That's it! Three very simple steps. The tricky part is developing your muscle memory. The more fluid your hand motion, the better your writing will look. I still have to look back and forth between a sample and my own page so you can clearly see where my hand stopped or hesitated. This technique (and any form of calligraphy really) seems to be a craft in which practice is essential. I'm just starting out so let's see how long it takes me to develop that beautiful curvy handwriting everyone already assumes I possess. If you're interested at all in practicing the art of calligraphy, I highly recommend this Beginner's Guide to Modern Calligraphy. It's what I will be using in my attempt to finally make the educators of St. Margaret's School proud.
After the drawing and selection tools, the third major Photoshop tool group I focused on with my first year graphic designers were the retouching tools (patch, healing brush, spot healing brush, clone stamp, content-aware delete). The retouching tools are always my favorite to work with and teach since they perform the magic that everyone associates with Photoshop. I love showing students how to use them because there's a literal "ta-da!" moment that is so fun to watch. We completed a brief introductory exercise together and once everyone had a handle on the tools we moved into the final project. The students selected genres from a hat and visited that section of the library to gather photographs from cover art and illustrations. Once back in the classroom, we discussed examples of strong compositions in famous works of art. They then used the selection tools to isolate parts of their images and collage them onto one half of their workspace in Photoshop. Students were required to assemble either a diagonal, triangular, or S-shaped composition. Once their collage was completed they merged the layers, copied the collage, and moved the copy to the other half of their workspace. From here they used the retouching tools to complete the following list of alterations:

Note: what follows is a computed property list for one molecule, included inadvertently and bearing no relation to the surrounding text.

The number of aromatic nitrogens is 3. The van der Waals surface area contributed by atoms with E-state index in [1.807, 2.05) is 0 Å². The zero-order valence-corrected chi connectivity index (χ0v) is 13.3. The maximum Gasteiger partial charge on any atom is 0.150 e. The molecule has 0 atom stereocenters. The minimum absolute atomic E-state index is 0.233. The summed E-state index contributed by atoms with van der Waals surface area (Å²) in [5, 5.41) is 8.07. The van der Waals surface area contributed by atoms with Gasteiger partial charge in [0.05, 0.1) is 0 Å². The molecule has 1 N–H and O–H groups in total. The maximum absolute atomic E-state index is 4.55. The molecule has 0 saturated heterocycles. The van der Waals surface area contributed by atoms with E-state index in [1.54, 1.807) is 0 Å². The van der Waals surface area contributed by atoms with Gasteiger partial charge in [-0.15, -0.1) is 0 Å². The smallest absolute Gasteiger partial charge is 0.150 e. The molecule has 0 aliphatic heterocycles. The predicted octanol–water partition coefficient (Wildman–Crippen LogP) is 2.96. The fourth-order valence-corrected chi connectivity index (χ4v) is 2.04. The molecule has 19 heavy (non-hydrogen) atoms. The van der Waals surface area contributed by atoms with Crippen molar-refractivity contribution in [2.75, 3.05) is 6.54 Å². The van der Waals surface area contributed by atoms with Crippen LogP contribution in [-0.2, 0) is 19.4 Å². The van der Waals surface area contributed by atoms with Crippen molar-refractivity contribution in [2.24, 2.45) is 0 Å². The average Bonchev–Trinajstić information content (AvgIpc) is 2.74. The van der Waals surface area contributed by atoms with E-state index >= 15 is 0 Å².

Can you spot the differences?
While cruising around the Internet the other day, this party game caught my eye… probably due to my recent dabbling in the world of paint chip crafts. It appears to be a cross between apples to apples and magnetic poetry for the visually inclined. The rules are pretty straightforward: “Players draw handfuls of paint chips and a prompt card, then rearrange the chips to create spontaneous poems out of the color names.” The results are said to “range from profound to hilarious” and are extremely visually striking I’m sure. I’m actually surprised this product didn’t exist sooner since paint color names generally lean towards nonsensical or absurd. Anyone who has ever browsed the paint department of their local Home Depot has undoubtedly wondered how the colors get names such as Skipping School, Hamster Cuddles, Spirit Whisper, Grandma’s Refrigerator, and Stanky Bean (you can thank an AI for coming up with that one). Regardless, they definitely lend themselves to the world of word games. I considered creating a set of my own, but despite appearances my life does require that I leave my house... sometimes.